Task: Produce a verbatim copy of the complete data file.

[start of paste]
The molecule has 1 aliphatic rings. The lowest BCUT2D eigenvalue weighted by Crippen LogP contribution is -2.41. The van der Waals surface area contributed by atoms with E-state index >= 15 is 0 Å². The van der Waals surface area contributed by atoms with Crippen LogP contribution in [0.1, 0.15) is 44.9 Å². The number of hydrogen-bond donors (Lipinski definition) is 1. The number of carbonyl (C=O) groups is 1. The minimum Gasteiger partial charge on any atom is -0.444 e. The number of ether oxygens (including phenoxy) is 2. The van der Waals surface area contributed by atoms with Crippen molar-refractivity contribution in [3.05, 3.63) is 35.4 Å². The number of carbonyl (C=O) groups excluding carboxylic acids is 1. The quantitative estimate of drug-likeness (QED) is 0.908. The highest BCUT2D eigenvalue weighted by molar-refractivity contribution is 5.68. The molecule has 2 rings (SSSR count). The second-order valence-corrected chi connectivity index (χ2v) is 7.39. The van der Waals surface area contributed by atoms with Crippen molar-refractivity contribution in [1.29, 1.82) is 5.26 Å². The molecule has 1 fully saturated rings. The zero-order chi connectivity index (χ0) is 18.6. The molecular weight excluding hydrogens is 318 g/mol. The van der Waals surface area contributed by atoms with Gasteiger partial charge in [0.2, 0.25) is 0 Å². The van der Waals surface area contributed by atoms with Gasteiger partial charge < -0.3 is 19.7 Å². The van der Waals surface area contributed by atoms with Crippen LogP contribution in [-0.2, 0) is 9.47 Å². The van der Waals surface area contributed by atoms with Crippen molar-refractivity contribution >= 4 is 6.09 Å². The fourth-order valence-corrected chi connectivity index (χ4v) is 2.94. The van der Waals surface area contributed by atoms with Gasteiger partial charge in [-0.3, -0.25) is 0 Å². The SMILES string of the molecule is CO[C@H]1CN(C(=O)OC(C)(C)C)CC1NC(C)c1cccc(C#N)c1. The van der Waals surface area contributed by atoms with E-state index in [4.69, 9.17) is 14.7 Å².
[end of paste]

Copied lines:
The molecule has 1 aliphatic rings. The lowest BCUT2D eigenvalue weighted by Crippen LogP contribution is -2.41. The van der Waals surface area contributed by atoms with E-state index >= 15 is 0 Å². The van der Waals surface area contributed by atoms with Crippen LogP contribution in [0.1, 0.15) is 44.9 Å². The number of hydrogen-bond donors (Lipinski definition) is 1. The number of carbonyl (C=O) groups is 1. The minimum Gasteiger partial charge on any atom is -0.444 e. The number of ether oxygens (including phenoxy) is 2. The van der Waals surface area contributed by atoms with Crippen molar-refractivity contribution in [3.05, 3.63) is 35.4 Å². The number of carbonyl (C=O) groups excluding carboxylic acids is 1. The quantitative estimate of drug-likeness (QED) is 0.908. The highest BCUT2D eigenvalue weighted by molar-refractivity contribution is 5.68. The molecule has 2 rings (SSSR count). The second-order valence-corrected chi connectivity index (χ2v) is 7.39. The van der Waals surface area contributed by atoms with Crippen molar-refractivity contribution in [1.29, 1.82) is 5.26 Å². The molecule has 1 fully saturated rings. The zero-order chi connectivity index (χ0) is 18.6. The molecular weight excluding hydrogens is 318 g/mol. The van der Waals surface area contributed by atoms with Gasteiger partial charge in [0.2, 0.25) is 0 Å². The van der Waals surface area contributed by atoms with Gasteiger partial charge < -0.3 is 19.7 Å². The van der Waals surface area contributed by atoms with Crippen LogP contribution in [-0.2, 0) is 9.47 Å². The van der Waals surface area contributed by atoms with Crippen molar-refractivity contribution >= 4 is 6.09 Å². The fourth-order valence-corrected chi connectivity index (χ4v) is 2.94. The van der Waals surface area contributed by atoms with Gasteiger partial charge in [-0.3, -0.25) is 0 Å². The SMILES string of the molecule is CO[C@H]1CN(C(=O)OC(C)(C)C)CC1NC(C)c1cccc(C#N)c1. The van der Waals surface area contributed by atoms with E-state index in [4.69, 9.17) is 14.7 Å².